Quotes on the Ethics of Dealing with Genes and Human Differences

This page lists quotes from various scholars concerning how we should deal with the fact that individuals and populations differ from one another genetically

“Modern advocates of a more far-reaching material equality usually deny that their demands are based on any assumption of the factual equality of all men. It is nevertheless still widely believed that this is the main justification for such demands. Noth­ing, however, is more damaging to the demand for equal treatment than to base it on so obviously untrue an assumption as that of the factual equality of all men. To rest the case for equal treat­ment of national or racial minorities on the assertion that they do not differ from other men is implicitly to admit that factual inequality would justify unequal treatment; and the proof that some differences do, in fact, exist would not be long in forthcom­ing.”

F. A. Hayek, 1960

“All men must have been created equal; most certainly they are not all alike. The idea of equality derives from ethics; similarity and dissimilarity are observable facts. Human equality is not predicated on biological identity, not even on identity of ability. People need not be identical twins to be equal before the law, or to be entitled to an equality of opportunity.”

Theodosius Dobzhansky, 1962

“Equality in spite of evident non-identity is a somewhat sophisticated concept and requires a moral stature of which many individuals seem to be incapable. They rather deny human variability and equate equality with identity. Or they claim that the human species is exceptional in the organic world in that only morphological characters are controlled by genes and all other traits of the mind or character are due to “conditioning” or other non-genetic factors… An ideology based on such obviously wrong premises can only lead to disaster. Its championship of human equality is based on a claim of identity. As soon as it is proved that the latter does not exist, the support of equality is likewise lost.”

Ernst Mayr, 1963

“We must clearly distinguish between research on racial differences and racism. Racism implies hate or aversion and aims at denying equal rights and opportunities to persons because of their racial origin… But to fear research on genetic racial differences, or the possible existence of a biological basis for differences in abilities is, in a sense, to grant the racist’s assumption: that if it should be established beyond reasonable doubt that there are biologically or genetically conditioned differences in mental abilities among individuals or groups, then we are justified in oppressing or exploiting those who are most limited in genetic endowment. This is, of course, a complete non sequitur.”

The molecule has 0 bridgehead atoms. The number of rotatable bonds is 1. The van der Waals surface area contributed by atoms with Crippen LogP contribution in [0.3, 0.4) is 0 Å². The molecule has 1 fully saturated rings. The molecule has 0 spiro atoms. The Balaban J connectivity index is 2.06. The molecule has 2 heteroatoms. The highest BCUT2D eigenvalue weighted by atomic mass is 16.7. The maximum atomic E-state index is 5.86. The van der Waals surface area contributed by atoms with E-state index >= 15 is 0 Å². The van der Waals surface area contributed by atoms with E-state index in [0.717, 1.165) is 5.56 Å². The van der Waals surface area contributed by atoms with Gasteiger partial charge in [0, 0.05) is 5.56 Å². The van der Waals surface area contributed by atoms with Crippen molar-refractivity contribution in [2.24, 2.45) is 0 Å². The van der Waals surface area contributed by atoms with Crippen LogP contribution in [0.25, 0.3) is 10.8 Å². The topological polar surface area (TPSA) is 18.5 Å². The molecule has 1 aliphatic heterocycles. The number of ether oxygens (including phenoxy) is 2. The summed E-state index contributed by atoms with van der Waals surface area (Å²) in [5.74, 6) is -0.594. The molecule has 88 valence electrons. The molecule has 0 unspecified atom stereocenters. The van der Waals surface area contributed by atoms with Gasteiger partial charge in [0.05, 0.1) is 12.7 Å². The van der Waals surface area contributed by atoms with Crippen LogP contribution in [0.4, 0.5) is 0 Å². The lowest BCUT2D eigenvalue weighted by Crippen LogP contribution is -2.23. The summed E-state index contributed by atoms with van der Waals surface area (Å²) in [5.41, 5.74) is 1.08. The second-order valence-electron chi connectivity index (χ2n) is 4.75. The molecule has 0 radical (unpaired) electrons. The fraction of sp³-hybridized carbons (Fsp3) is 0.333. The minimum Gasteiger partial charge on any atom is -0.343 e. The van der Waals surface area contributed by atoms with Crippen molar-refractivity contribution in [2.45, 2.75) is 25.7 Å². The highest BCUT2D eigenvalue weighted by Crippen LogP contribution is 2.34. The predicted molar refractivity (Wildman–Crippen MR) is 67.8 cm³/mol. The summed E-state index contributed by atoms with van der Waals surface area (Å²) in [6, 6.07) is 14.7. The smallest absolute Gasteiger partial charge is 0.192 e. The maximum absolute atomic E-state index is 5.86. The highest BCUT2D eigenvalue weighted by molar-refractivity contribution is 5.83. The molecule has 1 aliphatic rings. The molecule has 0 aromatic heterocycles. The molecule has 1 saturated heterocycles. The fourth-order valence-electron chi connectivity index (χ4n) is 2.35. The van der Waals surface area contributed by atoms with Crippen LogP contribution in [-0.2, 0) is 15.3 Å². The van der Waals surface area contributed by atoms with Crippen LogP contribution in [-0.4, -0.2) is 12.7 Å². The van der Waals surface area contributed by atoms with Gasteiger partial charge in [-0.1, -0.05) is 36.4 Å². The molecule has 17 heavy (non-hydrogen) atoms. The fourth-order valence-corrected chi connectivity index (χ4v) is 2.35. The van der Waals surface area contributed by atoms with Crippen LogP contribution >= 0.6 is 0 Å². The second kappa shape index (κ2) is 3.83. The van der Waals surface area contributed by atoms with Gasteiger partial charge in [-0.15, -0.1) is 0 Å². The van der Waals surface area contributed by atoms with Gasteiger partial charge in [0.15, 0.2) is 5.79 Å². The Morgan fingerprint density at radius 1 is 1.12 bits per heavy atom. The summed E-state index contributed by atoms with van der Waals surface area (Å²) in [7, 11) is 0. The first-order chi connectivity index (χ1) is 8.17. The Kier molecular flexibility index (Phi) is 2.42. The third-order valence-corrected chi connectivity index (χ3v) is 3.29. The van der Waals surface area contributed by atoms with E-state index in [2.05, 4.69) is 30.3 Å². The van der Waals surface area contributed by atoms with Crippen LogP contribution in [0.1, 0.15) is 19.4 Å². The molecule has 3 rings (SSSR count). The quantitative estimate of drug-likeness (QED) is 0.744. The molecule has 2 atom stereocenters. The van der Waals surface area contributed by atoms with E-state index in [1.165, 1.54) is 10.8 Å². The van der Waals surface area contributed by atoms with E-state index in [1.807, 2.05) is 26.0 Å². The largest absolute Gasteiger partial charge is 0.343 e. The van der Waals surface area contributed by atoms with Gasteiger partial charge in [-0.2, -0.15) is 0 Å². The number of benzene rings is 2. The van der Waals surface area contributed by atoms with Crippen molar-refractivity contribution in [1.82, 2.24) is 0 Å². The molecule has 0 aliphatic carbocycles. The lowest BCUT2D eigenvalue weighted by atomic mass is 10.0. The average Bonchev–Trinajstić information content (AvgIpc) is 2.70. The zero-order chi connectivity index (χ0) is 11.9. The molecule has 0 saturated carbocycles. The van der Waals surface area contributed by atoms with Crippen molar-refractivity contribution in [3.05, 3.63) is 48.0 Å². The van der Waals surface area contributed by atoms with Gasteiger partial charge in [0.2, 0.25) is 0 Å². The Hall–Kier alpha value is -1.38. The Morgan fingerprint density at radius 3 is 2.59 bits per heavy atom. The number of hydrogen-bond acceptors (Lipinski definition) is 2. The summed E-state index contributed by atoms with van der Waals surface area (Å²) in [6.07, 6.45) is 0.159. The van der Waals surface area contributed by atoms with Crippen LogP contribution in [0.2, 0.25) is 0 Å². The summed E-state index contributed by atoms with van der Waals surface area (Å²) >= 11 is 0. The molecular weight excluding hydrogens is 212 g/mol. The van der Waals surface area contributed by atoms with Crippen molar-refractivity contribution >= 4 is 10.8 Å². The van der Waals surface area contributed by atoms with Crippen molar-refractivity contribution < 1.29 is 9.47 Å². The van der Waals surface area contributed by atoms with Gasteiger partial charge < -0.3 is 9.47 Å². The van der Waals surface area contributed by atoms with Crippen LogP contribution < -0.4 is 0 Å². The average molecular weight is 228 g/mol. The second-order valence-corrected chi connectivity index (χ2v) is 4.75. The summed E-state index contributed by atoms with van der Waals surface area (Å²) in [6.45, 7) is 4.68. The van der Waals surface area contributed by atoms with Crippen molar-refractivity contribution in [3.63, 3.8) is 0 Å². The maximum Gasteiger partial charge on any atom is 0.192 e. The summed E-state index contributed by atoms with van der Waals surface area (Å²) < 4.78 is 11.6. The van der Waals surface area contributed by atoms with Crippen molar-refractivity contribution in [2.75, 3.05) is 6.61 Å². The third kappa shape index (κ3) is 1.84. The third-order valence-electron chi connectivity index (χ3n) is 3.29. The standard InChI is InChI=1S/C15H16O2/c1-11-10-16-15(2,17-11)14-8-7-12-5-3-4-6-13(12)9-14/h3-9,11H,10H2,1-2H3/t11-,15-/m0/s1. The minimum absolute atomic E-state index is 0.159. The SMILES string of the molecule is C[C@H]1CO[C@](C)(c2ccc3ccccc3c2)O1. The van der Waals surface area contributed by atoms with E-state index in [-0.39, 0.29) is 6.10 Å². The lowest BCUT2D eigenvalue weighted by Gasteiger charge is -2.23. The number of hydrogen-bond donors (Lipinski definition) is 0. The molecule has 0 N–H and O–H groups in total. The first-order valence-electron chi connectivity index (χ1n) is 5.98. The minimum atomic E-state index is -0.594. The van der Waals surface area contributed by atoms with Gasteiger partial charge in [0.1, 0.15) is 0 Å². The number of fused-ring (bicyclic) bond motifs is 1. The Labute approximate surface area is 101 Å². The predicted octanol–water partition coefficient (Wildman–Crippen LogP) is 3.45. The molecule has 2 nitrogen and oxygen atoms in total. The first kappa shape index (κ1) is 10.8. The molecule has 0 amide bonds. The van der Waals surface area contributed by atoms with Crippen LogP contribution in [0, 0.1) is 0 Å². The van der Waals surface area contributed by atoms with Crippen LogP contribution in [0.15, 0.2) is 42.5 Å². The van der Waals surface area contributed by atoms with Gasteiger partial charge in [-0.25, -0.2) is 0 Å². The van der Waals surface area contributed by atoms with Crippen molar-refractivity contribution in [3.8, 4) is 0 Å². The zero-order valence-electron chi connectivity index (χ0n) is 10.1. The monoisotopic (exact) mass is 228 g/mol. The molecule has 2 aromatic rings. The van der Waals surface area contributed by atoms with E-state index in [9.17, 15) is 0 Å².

Arthur Jensen, 1972

“If someone defends racial discrimination on the grounds of genetic differences between races, it is more prudent to attack the logic of his argument than to accept the argument and deny any differences. The latter stance can leave one in an extremely awkward position if such a difference is subsequently shown to exist.”

Loehlin, Lindzey & Spuhler, 1975

“Given that humankind is a biological species, it should come as no shock to find that populations are to some extent genetically diverse in the physical and mental properties underlying social behaviour. A discovery of this nature does not vitiate the ideals of Western civilisation. We are not compelled to believe in biological uniformity in order to affirm human freedom and dignity.”

E.O. Wilson, 1978